Six UNFPA programmes around the world ensuring “health for all” in a world of 8 billion

The 2023 theme for World Health Day, 7 April, is “Health for all”. © WHO
  • 06 April 2023

UNITED NATIONS, New York – Today marks the first World Health Day that humanity will celebrate as 8 billion. 

The global population’s expansion to this landmark number reflects significant progress that has enabled humans, on average, to live longer and healthier lives than ever before. But those two words – ”on average” – obscure vast differences in the experiences of people around the globe and their ability to lead healthy lives. 

For women and girls, access to health is complicated by gender inequality, which drives harmful norms and practices and global crises such as high rates of unintended pregnancy and preventable maternal mortality. According to UNFPA, nearly half of all pregnancies worldwide are unintended, and a woman dies every two minutes from pregnancy or childbirth

The World Health Organization defines health as a “state of complete physical, mental and social well-being and not merely the absence of disease or infirmity”. Below, read about six UNFPA initiatives that move women, girls and members of other marginalized communities closer to this condition and help close gaps to health created by gender inequality, stigma and discrimination.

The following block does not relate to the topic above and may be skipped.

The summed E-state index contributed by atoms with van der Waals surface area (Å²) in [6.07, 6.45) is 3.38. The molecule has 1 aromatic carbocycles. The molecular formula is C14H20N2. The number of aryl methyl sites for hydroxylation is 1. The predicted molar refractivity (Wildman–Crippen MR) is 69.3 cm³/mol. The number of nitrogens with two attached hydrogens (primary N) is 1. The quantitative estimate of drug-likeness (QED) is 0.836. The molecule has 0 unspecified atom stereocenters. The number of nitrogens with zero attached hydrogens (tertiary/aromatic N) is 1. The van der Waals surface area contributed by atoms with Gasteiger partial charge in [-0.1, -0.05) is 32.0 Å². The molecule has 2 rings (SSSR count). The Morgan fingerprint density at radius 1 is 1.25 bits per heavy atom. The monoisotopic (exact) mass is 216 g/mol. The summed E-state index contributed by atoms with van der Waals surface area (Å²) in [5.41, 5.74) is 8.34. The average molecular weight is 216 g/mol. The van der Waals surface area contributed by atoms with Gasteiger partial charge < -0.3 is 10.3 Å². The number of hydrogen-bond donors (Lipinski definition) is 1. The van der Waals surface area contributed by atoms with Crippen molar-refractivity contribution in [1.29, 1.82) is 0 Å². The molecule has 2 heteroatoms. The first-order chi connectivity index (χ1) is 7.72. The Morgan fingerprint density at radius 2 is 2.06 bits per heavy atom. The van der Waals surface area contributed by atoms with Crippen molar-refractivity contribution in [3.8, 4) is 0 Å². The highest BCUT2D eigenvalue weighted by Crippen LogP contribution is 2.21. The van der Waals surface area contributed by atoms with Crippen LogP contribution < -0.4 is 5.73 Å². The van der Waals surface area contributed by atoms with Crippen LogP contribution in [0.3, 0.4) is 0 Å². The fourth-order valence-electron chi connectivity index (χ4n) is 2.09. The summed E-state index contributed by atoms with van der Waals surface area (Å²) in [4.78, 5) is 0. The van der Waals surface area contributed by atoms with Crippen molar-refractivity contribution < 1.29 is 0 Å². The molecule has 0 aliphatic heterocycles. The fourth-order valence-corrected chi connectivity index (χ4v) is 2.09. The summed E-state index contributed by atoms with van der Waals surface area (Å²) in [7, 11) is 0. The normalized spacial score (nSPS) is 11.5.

Traditional birth attendants in Colombia

One of the greatest advancements in women’s health in the last century has been the decline of maternal mortality. But once-rapid progress towards ending preventable maternal deaths has stalled in recent years

In Chocó, a predominantly Afro-Colombian region of Colombia, traditional birth attendants play a crucial role in providing care to pregnant women where health services are limited or major barriers such as cost and distance prevent women from accessing maternal health services. However, traditional birth attendants and their ancestral knowledge have been stigmatized and dismissed by other institutions – despite many women’s preference for and reliance on their care. 

In Chocó, a predominantly Afro-Colombian region of Colombia, traditional birth attendants play a crucial role in providing care to pregnant women where health services are limited. © UNFPA Colombia/Partera Vital

“There are things that as traditional birth attendants, we know, that doctors do not,” Pacha Pasmo told UNFPA in 2020. “And there are things that doctors know that traditional birth attendants do not.” 

In 2020, UNFPA Colombia saw an opportunity to create a forum for these experts to exchange knowledge. In partnership with local traditional birth attendants and the government of Colombia, the agency launched Partera Vital, an app which traditional birth attendants can use to register the babies they deliver with Colombia’s National Department of Statistics, and which they can consult to make decisions on whether a newborn needs hospital care